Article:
In an impressive display of candour, a leading Irish economist has admitted his lasting regret that he gave an upbeat forecast on the Republic’s economy in the early stages of the credit crunch.
Professor John FitzGerald, who was an ex-chief at the Economic and Social Research Institute (ESRI), said no one else was to blame for his blundering assessment.
Prof FitzGerald, son of former Taoiseach Garret FitzGerald, was speaking to TDs and senators investigating the financial crash that caused misery south of the border.
It is refreshing to hear such rare and public self-criticism.
There has not been much of it during or in the aftermath of the credit crunch here or elsewhere in Europe or in America.
In Northern Ireland, for example, our housing crash was every bit as bad as the Republic (property prices collapsed by 50 to 60 per cent on both sides of the border). But there are not many signs of Stormont examining that disastrous housing bubble and trying to draw lessons from it.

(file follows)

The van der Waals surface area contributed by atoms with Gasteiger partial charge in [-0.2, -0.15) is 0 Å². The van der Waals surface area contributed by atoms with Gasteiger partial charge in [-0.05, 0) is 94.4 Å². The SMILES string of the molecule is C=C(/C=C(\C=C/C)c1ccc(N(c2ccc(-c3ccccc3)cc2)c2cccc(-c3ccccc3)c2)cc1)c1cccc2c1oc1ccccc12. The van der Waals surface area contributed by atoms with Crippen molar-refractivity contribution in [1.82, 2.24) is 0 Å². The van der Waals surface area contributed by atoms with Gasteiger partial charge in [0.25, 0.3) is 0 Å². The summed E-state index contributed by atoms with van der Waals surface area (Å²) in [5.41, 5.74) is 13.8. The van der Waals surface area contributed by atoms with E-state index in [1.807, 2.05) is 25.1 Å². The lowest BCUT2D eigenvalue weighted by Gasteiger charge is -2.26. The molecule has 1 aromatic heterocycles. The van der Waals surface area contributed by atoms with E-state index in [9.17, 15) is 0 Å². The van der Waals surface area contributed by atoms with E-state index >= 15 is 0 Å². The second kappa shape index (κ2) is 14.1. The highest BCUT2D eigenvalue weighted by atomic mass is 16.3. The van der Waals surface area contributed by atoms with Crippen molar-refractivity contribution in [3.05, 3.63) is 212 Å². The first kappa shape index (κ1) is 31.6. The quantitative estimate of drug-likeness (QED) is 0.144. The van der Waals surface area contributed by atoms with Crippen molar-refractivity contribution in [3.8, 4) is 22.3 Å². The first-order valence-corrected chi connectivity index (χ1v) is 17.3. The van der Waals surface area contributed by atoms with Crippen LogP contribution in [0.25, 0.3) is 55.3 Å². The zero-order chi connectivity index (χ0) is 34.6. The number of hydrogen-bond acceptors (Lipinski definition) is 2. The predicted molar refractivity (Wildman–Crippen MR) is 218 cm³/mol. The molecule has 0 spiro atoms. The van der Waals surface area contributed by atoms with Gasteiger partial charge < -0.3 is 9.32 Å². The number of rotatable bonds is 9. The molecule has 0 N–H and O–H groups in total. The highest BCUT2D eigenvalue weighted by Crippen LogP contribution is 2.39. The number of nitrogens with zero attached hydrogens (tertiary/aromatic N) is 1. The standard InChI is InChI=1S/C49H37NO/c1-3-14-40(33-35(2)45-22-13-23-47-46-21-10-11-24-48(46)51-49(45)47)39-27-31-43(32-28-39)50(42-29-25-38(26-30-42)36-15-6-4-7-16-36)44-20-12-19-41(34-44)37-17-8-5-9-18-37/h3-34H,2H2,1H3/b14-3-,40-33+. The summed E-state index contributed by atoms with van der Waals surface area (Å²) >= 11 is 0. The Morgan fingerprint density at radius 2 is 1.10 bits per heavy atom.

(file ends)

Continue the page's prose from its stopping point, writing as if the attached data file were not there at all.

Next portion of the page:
The property boom was talked up by estate agents and by bankers.
And a further tier of people who ought to have been disinterested observers, such as politicians and the media, failed to see what was happening and to denounce it.
Many hundreds of thousands of people in Northern Ireland were happy to grow rich in their homes due to soaring house prices, funded by a younger generation of home buyers paying multiple their incomes to get on the housing ladder, having been told by their elders that “you can’t go wrong with property”.
If anything was rich for denunciation by clergymen, it was this frenzy, but there wasn’t much sense or concern in 2006 that the bubble would burst.
It did, and when it did, few people admitted any blame.
Prof FitzGerald, however, was humble enough to concede his own failings and might encourage others to reflect on their own culpability.